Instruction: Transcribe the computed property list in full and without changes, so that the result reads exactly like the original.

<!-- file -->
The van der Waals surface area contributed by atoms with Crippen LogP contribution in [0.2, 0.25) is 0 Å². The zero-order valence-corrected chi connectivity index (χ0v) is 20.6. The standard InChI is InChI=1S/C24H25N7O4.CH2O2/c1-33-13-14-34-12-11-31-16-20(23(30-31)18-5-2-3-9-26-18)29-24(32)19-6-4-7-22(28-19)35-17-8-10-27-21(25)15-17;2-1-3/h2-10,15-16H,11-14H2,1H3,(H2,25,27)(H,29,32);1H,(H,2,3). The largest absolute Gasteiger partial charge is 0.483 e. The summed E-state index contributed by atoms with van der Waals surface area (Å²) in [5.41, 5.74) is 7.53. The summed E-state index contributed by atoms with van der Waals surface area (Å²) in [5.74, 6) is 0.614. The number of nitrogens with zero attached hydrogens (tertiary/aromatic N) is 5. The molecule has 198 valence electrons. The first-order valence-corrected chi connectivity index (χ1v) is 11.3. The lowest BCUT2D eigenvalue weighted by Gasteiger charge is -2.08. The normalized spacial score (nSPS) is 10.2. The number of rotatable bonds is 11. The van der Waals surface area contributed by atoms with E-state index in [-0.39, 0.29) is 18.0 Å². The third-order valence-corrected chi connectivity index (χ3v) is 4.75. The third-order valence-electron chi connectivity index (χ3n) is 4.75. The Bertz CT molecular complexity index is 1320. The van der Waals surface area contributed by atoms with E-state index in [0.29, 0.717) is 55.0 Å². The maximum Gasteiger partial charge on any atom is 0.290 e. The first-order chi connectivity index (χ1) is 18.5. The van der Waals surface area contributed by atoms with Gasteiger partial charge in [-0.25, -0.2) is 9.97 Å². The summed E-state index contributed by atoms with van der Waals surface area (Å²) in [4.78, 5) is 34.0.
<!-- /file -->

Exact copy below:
The van der Waals surface area contributed by atoms with Crippen LogP contribution in [0.2, 0.25) is 0 Å². The zero-order valence-corrected chi connectivity index (χ0v) is 20.6. The standard InChI is InChI=1S/C24H25N7O4.CH2O2/c1-33-13-14-34-12-11-31-16-20(23(30-31)18-5-2-3-9-26-18)29-24(32)19-6-4-7-22(28-19)35-17-8-10-27-21(25)15-17;2-1-3/h2-10,15-16H,11-14H2,1H3,(H2,25,27)(H,29,32);1H,(H,2,3). The largest absolute Gasteiger partial charge is 0.483 e. The summed E-state index contributed by atoms with van der Waals surface area (Å²) in [5.41, 5.74) is 7.53. The summed E-state index contributed by atoms with van der Waals surface area (Å²) in [5.74, 6) is 0.614. The number of nitrogens with zero attached hydrogens (tertiary/aromatic N) is 5. The molecule has 198 valence electrons. The first-order valence-corrected chi connectivity index (χ1v) is 11.3. The lowest BCUT2D eigenvalue weighted by Gasteiger charge is -2.08. The normalized spacial score (nSPS) is 10.2. The number of rotatable bonds is 11. The van der Waals surface area contributed by atoms with E-state index in [-0.39, 0.29) is 18.0 Å². The third-order valence-corrected chi connectivity index (χ3v) is 4.75. The third-order valence-electron chi connectivity index (χ3n) is 4.75. The Bertz CT molecular complexity index is 1320. The van der Waals surface area contributed by atoms with E-state index in [0.29, 0.717) is 55.0 Å². The maximum Gasteiger partial charge on any atom is 0.290 e. The first-order chi connectivity index (χ1) is 18.5. The van der Waals surface area contributed by atoms with Gasteiger partial charge in [-0.25, -0.2) is 9.97 Å². The summed E-state index contributed by atoms with van der Waals surface area (Å²) in [4.78, 5) is 34.0.